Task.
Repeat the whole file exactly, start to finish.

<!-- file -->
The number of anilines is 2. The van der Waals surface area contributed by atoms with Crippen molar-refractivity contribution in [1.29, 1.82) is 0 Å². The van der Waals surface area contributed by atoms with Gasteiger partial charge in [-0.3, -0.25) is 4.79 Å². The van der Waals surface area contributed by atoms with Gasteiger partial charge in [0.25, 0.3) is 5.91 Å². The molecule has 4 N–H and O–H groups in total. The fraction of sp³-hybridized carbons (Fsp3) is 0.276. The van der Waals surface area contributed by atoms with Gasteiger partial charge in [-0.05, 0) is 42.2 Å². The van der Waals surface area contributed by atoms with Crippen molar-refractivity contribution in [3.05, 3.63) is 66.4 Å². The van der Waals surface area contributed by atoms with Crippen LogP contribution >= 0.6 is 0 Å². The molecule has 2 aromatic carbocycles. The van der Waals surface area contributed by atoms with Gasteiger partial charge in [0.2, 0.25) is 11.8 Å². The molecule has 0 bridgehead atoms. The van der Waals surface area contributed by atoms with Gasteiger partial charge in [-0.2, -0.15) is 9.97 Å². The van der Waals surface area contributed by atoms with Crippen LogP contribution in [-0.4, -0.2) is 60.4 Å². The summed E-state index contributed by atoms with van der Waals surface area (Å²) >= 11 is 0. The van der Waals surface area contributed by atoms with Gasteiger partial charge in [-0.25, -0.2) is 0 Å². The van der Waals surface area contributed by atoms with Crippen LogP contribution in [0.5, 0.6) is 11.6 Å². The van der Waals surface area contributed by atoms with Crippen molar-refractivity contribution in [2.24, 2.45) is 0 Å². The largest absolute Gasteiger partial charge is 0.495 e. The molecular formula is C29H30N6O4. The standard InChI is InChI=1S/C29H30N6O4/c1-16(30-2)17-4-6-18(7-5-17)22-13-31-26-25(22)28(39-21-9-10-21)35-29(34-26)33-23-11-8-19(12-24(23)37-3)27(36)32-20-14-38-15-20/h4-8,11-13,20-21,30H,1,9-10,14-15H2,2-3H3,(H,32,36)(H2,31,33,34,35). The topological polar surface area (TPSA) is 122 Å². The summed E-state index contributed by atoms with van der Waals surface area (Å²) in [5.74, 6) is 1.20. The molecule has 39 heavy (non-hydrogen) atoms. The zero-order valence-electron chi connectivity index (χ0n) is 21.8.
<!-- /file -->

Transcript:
The number of anilines is 2. The van der Waals surface area contributed by atoms with Crippen molar-refractivity contribution in [1.29, 1.82) is 0 Å². The van der Waals surface area contributed by atoms with Gasteiger partial charge in [-0.3, -0.25) is 4.79 Å². The van der Waals surface area contributed by atoms with Gasteiger partial charge in [0.25, 0.3) is 5.91 Å². The molecule has 4 N–H and O–H groups in total. The fraction of sp³-hybridized carbons (Fsp3) is 0.276. The van der Waals surface area contributed by atoms with Gasteiger partial charge in [-0.05, 0) is 42.2 Å². The van der Waals surface area contributed by atoms with Crippen molar-refractivity contribution in [3.05, 3.63) is 66.4 Å². The van der Waals surface area contributed by atoms with Crippen LogP contribution >= 0.6 is 0 Å². The molecule has 2 aromatic carbocycles. The van der Waals surface area contributed by atoms with Gasteiger partial charge in [0.2, 0.25) is 11.8 Å². The molecule has 0 bridgehead atoms. The van der Waals surface area contributed by atoms with Gasteiger partial charge in [-0.2, -0.15) is 9.97 Å². The van der Waals surface area contributed by atoms with Crippen LogP contribution in [-0.4, -0.2) is 60.4 Å². The summed E-state index contributed by atoms with van der Waals surface area (Å²) >= 11 is 0. The van der Waals surface area contributed by atoms with Gasteiger partial charge in [-0.25, -0.2) is 0 Å². The van der Waals surface area contributed by atoms with Crippen LogP contribution in [0.5, 0.6) is 11.6 Å². The van der Waals surface area contributed by atoms with Crippen molar-refractivity contribution in [2.24, 2.45) is 0 Å². The largest absolute Gasteiger partial charge is 0.495 e. The molecular formula is C29H30N6O4. The standard InChI is InChI=1S/C29H30N6O4/c1-16(30-2)17-4-6-18(7-5-17)22-13-31-26-25(22)28(39-21-9-10-21)35-29(34-26)33-23-11-8-19(12-24(23)37-3)27(36)32-20-14-38-15-20/h4-8,11-13,20-21,30H,1,9-10,14-15H2,2-3H3,(H,32,36)(H2,31,33,34,35). The topological polar surface area (TPSA) is 122 Å². The summed E-state index contributed by atoms with van der Waals surface area (Å²) in [5.74, 6) is 1.20. The molecule has 39 heavy (non-hydrogen) atoms. The zero-order valence-electron chi connectivity index (χ0n) is 21.8.